6. All of this! Kids don’t learn from people they don’t like, but they do want someone they see as an adult (as opposed to a peer/friend) in charge. You can hold them accountable for their behavior but still be friendly and approachable.

  7. Exactly, Megan. The balance beam may be narrow and we’ll definitely sometimes slip and stumble onto one side or the other, but we can always find our way back to the path. Wait…that’s a super-awkward mixed metaphor, but…well…you know what I mean. My commenters are way more articulate than I’ve been today. Gonna blame summer brain. 🙂

  8. Ivy Hendrix says:

    Consistency is key. Students notice if someone is treated differently and then feel disrespected. Another component is teaching the expected behaviors. Students may not know what those behaviors look like or sound like in your classroom, so teach them. Then focus on the positives. It is amazing when you notice who is following expectations how quickly others fall in line and want to be noticed as well. Good luck!!

  9. Diane Keyes says:

    The most profound 180 degree turnaround that ever happened to me: I was student teaching in a 5th grade class. I had tons of free reign, but not much guidance. There was one student, who was not even the class troublemaker, that I “could not stand!” I even remember thinking, whatever it was I didn’t like about him, when he grew up I still would hate him. That’s when it hit me like a giant slap heard round the world. He was 10. I was 26. I was the mother of a toddler. I was the adult in the room. The problem was mine, not his. I tried to change my head about liking him; it didn’t work. Then I thought, “God, You love this student. You are wild about this student. Give me Your Love for him.” I can (Honestly!) tell you that I instantly loved that kid. It has worked for every kid ever since. I, in my frail humanity, could not love him. But I could let God love him through me.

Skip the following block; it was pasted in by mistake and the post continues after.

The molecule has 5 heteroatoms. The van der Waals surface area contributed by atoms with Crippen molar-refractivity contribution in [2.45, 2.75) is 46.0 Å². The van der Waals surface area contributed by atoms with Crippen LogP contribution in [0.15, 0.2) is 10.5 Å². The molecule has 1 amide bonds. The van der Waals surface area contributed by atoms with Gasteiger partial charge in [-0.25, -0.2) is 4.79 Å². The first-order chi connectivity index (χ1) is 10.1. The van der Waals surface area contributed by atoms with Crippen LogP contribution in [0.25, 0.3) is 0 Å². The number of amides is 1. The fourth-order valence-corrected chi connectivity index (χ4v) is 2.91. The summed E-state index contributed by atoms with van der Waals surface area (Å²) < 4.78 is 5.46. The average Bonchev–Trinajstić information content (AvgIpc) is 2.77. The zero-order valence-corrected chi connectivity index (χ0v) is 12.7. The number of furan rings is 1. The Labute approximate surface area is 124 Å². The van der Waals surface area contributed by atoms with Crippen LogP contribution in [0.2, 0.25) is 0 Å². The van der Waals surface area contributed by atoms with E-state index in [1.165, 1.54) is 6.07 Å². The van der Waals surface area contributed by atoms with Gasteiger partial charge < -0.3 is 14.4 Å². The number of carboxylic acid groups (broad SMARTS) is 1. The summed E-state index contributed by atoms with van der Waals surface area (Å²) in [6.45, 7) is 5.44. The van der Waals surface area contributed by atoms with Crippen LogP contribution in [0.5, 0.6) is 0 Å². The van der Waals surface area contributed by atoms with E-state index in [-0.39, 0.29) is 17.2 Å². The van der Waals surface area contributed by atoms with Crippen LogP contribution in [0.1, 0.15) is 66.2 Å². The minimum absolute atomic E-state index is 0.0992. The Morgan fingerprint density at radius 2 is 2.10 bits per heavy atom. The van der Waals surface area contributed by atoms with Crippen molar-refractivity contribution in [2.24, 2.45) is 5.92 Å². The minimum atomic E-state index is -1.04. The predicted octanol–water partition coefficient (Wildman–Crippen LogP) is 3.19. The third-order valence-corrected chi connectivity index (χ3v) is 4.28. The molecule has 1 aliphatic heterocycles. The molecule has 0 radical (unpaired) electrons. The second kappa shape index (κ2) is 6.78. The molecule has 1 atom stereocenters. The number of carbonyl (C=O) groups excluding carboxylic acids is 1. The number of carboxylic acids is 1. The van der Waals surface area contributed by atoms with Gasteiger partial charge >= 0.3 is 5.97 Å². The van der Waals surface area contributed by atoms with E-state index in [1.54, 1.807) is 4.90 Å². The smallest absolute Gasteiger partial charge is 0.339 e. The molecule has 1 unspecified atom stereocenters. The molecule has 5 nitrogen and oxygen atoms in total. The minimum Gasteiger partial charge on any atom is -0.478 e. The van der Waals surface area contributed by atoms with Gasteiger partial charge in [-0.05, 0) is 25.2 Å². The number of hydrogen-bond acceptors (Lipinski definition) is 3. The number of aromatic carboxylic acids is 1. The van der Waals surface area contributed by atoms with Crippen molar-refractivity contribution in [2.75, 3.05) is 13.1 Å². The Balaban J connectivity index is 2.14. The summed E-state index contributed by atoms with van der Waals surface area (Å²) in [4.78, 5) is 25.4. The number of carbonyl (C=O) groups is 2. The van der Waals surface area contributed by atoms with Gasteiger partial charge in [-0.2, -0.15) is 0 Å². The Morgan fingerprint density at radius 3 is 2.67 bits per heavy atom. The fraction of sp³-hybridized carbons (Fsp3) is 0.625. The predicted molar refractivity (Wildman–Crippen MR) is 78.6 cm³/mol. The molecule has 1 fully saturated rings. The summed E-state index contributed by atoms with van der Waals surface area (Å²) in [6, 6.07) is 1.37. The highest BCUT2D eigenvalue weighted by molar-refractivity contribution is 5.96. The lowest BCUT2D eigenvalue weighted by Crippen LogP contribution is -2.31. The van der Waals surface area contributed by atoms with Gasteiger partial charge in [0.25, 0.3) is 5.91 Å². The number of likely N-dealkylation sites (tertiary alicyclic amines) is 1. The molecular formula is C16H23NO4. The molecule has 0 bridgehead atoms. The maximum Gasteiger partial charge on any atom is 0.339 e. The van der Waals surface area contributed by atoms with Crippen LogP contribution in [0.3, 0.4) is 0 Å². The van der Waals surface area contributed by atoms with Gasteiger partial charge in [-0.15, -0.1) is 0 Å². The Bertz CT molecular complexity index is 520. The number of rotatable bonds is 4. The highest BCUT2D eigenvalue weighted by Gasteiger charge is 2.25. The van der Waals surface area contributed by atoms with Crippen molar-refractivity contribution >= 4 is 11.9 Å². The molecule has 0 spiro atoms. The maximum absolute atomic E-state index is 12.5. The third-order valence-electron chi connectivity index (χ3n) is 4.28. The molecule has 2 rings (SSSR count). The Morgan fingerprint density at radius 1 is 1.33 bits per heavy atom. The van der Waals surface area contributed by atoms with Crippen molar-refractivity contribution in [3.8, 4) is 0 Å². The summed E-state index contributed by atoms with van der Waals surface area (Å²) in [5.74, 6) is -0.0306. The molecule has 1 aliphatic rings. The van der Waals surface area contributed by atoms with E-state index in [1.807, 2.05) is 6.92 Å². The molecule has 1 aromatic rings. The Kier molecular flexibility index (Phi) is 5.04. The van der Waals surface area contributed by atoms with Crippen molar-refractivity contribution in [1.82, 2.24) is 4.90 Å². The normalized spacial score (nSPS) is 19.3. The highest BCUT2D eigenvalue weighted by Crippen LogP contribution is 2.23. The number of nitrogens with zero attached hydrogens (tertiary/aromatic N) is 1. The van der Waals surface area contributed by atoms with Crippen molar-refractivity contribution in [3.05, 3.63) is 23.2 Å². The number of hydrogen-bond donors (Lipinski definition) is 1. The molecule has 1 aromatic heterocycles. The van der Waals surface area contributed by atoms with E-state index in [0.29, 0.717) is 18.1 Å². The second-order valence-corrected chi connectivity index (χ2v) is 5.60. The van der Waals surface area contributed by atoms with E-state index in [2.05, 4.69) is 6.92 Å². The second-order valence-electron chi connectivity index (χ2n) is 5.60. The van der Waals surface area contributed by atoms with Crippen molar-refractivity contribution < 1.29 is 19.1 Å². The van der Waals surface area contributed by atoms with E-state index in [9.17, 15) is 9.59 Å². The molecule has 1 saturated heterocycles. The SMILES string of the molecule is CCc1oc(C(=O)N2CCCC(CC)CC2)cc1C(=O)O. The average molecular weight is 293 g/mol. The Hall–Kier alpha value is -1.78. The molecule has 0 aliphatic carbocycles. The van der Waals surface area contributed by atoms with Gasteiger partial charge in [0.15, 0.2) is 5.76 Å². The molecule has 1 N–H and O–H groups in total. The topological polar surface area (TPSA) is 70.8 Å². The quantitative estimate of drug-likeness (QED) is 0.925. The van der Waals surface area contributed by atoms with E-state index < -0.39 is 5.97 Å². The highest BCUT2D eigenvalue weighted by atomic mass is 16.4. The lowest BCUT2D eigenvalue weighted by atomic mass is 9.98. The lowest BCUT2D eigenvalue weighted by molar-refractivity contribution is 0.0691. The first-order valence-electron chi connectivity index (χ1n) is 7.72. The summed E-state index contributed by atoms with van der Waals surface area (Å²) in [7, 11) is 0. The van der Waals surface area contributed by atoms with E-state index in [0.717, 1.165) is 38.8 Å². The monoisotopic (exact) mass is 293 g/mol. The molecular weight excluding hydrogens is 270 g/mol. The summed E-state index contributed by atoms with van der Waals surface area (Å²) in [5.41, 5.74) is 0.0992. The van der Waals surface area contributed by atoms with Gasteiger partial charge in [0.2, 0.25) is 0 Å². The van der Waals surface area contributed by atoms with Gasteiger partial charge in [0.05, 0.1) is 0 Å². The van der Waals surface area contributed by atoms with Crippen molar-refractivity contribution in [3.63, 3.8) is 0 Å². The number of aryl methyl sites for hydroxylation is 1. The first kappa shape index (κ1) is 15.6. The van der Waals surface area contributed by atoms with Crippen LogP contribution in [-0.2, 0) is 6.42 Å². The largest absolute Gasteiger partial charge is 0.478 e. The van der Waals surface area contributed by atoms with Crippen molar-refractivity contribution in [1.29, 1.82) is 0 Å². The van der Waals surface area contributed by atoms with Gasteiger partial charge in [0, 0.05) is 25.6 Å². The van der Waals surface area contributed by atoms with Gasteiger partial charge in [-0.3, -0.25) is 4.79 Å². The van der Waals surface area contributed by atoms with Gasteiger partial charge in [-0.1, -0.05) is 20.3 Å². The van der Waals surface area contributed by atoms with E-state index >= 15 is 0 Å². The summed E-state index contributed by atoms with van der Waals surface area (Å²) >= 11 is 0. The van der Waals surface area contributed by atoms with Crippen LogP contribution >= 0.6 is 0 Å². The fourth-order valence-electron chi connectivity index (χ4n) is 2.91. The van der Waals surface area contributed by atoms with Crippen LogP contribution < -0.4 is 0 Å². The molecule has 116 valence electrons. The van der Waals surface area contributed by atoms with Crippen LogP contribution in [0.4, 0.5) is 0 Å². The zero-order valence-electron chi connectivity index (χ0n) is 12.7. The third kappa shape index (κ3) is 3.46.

10. Per usual, Laura you hit it outta the park. I think it is so important to note that respect must be defined. I think that was always my biggest struggle when I first started. To me, I realized that respect meant a kind of equality or a give-and-take between the two of us. We don’t have to like one another. But we both have a job to do.

    In my experience, disrespect is just a symptom of bigger issues. I try and work on establishing open communication, so that it can be preventative. That requires lots of one-on-one and taking an interest in things I could have never seen myself into. They know I care. They know I am interested. They can see my lessons are planned, organized and all the things you mentioned above and usually I get the respect because they can see they get it as well.

    I will say when there is an issue with disrespect, I try and put aside my own hurt feelings (cause usually that is what is happening) and I pull them aside. I sit them down so we are equal height and usually not in hallway so it doesn’t feel like they are in trouble. I use the same line, “I took your behavior as disrespect and I want you to know I won’t disrespect you like that, so I would like to ask that you not disrespect me in that way.” I don’t yell or fuss. I am just honest. What happens is they usually don’t realize they are coming across that way or in the smaller convo without an audience they will admit they are stressed or tired or whatever and their behavior had a lot less to do with me.